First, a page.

London: Thomas Passenger and Ben. Hurlock, 1671. First edition of a work by the mathematician and reformer John Newton (1621-78). A second edition appeared in 1678. Without the four-page bookseller’s advertisements that are sometimes present. Pages closely cropped, with occasional loss to numerals and running titles. Bookplate. A good, clean copy. Nineteenth century calf, ruled in blind. New endpapers. Twelvemo. , 174 pp., with the extra leaf inserted after D2. Item #14788
“Being a royalist Newton received no preferment during the interregnum and supported himself by teaching mathematics and astronomy. He wrote a connected series of books on these subjects, all in English, advocating the use of decimal arithmetic” (Oxford DNB). Newton wanted all the sciences to be available in English. At the beginning of this work, speaking to teachers of vernacular learning, he presents logic as the seventh and last part of an English Academy, stating that the present work was composed “from those well known…compendiums of Saunderson, Mr. Airy, Mr. Smith, Burgersdicius, and “others.”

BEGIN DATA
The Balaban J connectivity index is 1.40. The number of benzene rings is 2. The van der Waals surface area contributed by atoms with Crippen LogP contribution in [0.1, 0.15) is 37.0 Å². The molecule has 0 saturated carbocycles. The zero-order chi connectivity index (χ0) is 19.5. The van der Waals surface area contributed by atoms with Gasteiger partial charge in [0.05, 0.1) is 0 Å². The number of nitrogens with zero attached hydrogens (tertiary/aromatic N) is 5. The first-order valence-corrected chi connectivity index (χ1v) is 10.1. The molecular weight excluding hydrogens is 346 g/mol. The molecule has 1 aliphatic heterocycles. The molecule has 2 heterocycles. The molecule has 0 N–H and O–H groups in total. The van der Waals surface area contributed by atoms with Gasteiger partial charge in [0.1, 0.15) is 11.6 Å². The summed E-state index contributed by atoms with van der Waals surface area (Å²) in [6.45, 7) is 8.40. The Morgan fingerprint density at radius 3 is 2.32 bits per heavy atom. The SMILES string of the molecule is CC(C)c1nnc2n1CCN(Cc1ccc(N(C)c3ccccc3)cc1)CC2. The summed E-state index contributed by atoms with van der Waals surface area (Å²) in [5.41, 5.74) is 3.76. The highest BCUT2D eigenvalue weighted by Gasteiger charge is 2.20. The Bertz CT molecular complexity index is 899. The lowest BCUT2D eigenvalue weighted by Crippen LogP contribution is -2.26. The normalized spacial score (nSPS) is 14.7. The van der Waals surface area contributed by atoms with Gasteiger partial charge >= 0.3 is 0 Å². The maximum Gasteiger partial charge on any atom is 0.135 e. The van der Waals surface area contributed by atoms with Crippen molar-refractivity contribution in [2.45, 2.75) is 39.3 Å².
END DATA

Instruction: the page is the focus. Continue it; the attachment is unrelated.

“Had Newton included Brerewood in this last of sources, he would have been able to suggest that his vernacular logic had been influenced by every important work published in Latin by the English Systematics” (Howell, Logic and Rhetoric in England, 1500-1700, p. 316).
ESTC lists seven copies of this book, including only two in North America. Wing N1063.